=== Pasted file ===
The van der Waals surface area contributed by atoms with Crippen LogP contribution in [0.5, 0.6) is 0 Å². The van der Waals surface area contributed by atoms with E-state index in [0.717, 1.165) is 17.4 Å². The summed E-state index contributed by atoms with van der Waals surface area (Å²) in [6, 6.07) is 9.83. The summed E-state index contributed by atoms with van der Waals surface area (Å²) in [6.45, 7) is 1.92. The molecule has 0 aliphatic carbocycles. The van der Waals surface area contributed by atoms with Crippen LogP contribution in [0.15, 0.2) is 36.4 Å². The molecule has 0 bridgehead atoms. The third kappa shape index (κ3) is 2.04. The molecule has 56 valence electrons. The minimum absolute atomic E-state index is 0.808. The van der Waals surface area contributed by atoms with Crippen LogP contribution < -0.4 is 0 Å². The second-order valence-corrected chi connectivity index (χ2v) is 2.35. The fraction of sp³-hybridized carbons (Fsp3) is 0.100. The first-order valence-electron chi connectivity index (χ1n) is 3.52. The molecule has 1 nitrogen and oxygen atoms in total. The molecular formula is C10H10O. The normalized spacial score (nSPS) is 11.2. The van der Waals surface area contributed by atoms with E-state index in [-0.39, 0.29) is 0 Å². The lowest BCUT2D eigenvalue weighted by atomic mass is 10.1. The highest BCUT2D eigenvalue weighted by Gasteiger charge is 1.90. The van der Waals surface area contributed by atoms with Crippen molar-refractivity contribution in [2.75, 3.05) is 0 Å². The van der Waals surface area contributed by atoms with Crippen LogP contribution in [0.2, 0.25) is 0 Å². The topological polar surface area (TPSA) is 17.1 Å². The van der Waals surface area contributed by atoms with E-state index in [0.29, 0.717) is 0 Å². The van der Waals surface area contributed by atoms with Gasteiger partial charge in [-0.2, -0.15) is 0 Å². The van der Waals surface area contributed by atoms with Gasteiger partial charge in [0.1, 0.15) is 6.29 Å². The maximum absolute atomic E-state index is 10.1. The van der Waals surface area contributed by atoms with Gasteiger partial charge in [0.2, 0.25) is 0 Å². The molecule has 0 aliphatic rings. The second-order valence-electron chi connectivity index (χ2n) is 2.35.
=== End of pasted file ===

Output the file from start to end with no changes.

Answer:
The van der Waals surface area contributed by atoms with Crippen LogP contribution in [0.5, 0.6) is 0 Å². The van der Waals surface area contributed by atoms with E-state index in [0.717, 1.165) is 17.4 Å². The summed E-state index contributed by atoms with van der Waals surface area (Å²) in [6, 6.07) is 9.83. The summed E-state index contributed by atoms with van der Waals surface area (Å²) in [6.45, 7) is 1.92. The molecule has 0 aliphatic carbocycles. The van der Waals surface area contributed by atoms with Crippen LogP contribution in [0.15, 0.2) is 36.4 Å². The molecule has 0 bridgehead atoms. The third kappa shape index (κ3) is 2.04. The molecule has 56 valence electrons. The minimum absolute atomic E-state index is 0.808. The van der Waals surface area contributed by atoms with Crippen LogP contribution < -0.4 is 0 Å². The second-order valence-corrected chi connectivity index (χ2v) is 2.35. The fraction of sp³-hybridized carbons (Fsp3) is 0.100. The first-order valence-electron chi connectivity index (χ1n) is 3.52. The molecule has 1 nitrogen and oxygen atoms in total. The molecular formula is C10H10O. The normalized spacial score (nSPS) is 11.2. The van der Waals surface area contributed by atoms with E-state index in [-0.39, 0.29) is 0 Å². The lowest BCUT2D eigenvalue weighted by atomic mass is 10.1. The highest BCUT2D eigenvalue weighted by Gasteiger charge is 1.90. The van der Waals surface area contributed by atoms with Crippen molar-refractivity contribution in [2.75, 3.05) is 0 Å². The van der Waals surface area contributed by atoms with Crippen LogP contribution in [0.2, 0.25) is 0 Å². The topological polar surface area (TPSA) is 17.1 Å². The van der Waals surface area contributed by atoms with E-state index in [0.29, 0.717) is 0 Å². The van der Waals surface area contributed by atoms with Gasteiger partial charge in [-0.2, -0.15) is 0 Å². The van der Waals surface area contributed by atoms with Gasteiger partial charge in [0.1, 0.15) is 6.29 Å². The maximum absolute atomic E-state index is 10.1. The van der Waals surface area contributed by atoms with Gasteiger partial charge in [0.2, 0.25) is 0 Å². The molecule has 0 aliphatic rings. The second-order valence-electron chi connectivity index (χ2n) is 2.35.